Labor

Is the Beer You Are Drinking This Weekend Union Made?

Labor groups keep websites of union made beer for the discerning consumer, but a Canadian boycott of LaBatt products highlights a disturbing reality about the corporations behind our suds.

Photo Credit: flickr: Steve Jurvetson

Summer  is a season best celebrated with barbeque, fireworks, and great quantities of beer (although the latter two are usually best when unmixed).  This holiday weekend, in particular, allows for an prolonged period of indulgence. But how to choose your beverage? The average American consumer is presented with a bewildering array of beers. Preference depends on a wide variety of factors: Taste, tradition, regional pride, which ads have seeped deepest into our unconscious, and the lateness of the hour. For some, drinking union-made may give their beery binges the righteousness of the just. (A feeling that is often further inflamed after beer number three.)

There are a number of ways of figuring out whether a particular brand is union-made. In the past, cans and bottles would prominently feature the Union Label. Some still do, although today it’s usually hidden away in the small print. The AFL-CIO put up a list of union-made booze on their website for those who care to look. Most of the big names are there. Miller products made by members of the United Auto Workers and The Teamsters: High Life (now decorated with images of a Harley, another union-made product), Miller Genuine Draft, and that elixir of the people, Milwaukee’s Best. The Machinists and Teamsters handle a bunch of Anheuser-Busch’s products: Rolling Rock, Shock Top, the Old Glory-swathed Budweiser, and the sober drinker’s tipple O’Doul’s.  A more extensive list on Labor 411 includes Moosehead, Hamms, Lionshead, and, god help us, Olde English 800.  

There are several foreign brands on the list too, chiefly Hoegaarden, Stella Artois, and Canada’s LaBatt’s Blue, whose titular company has recently been in the news because of a boycott against its brewery in St. Johns (the capital city of the Newfoundland and Labrador province). The plant’s 45 workers have been on strike since April 10 because the company asked them to train their own replacements mere days before end of their contract. Although the sides have come to the table multiple times, no agreement has been reached. “This employer has made no indication what so ever that they are willing to negotiate fairly,” says Carol Furlong, president of the Newfoundland and Labrador Association of Public and Private Employees (NAPE), which represents the workers. Meanwhile the plant is being operated by scab labor, so the beer is still flowing.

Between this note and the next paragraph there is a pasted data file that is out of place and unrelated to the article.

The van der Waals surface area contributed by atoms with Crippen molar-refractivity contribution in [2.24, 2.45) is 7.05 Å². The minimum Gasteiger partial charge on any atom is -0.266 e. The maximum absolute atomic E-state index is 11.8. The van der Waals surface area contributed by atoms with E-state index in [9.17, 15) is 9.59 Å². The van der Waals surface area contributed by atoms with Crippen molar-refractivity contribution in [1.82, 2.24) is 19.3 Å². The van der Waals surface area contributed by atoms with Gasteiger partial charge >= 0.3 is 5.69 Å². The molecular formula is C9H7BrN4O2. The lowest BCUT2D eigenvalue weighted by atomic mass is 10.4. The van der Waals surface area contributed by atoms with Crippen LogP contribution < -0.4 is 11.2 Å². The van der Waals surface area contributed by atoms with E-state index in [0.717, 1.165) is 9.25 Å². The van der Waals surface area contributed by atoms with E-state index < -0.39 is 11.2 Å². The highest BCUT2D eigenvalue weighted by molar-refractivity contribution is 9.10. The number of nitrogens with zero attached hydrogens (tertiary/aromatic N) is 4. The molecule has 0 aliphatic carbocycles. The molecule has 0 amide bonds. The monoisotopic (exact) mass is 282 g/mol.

In response NAPE declared a boycott against “Labatt’s imported products in order to prevent the brewing company’s other unionized employees in Canada from experiencing any loss of work.” Beers on the Canadian boycott list include Stella Artois, Becks, Hoegaarden, and Boddingtons.  (In Newfoundland and Labrador the boycott covers all Labatt/AB Inbev made in the province.) What does that mean, if anything, for Americans trying to kick back and enjoy a beer or six this holiday weekend? 

There is no AFL-CIO boycott against LaBatt. And Stella Artois, Becks, Hoegaarden are still on the federation’s union made page. (NAPE insists Canada’s imports of Stella Artois and Hoegaarden do not come from the United States anyway.) So the short answer is that you can probably still drink, say, Becks, to your heart’s content.  But the more complicated answer, which will have little implications for the next three days beery revelries, lies in the massive consolidation of the companies that supply the nation, and much of the world, with ice cold ones.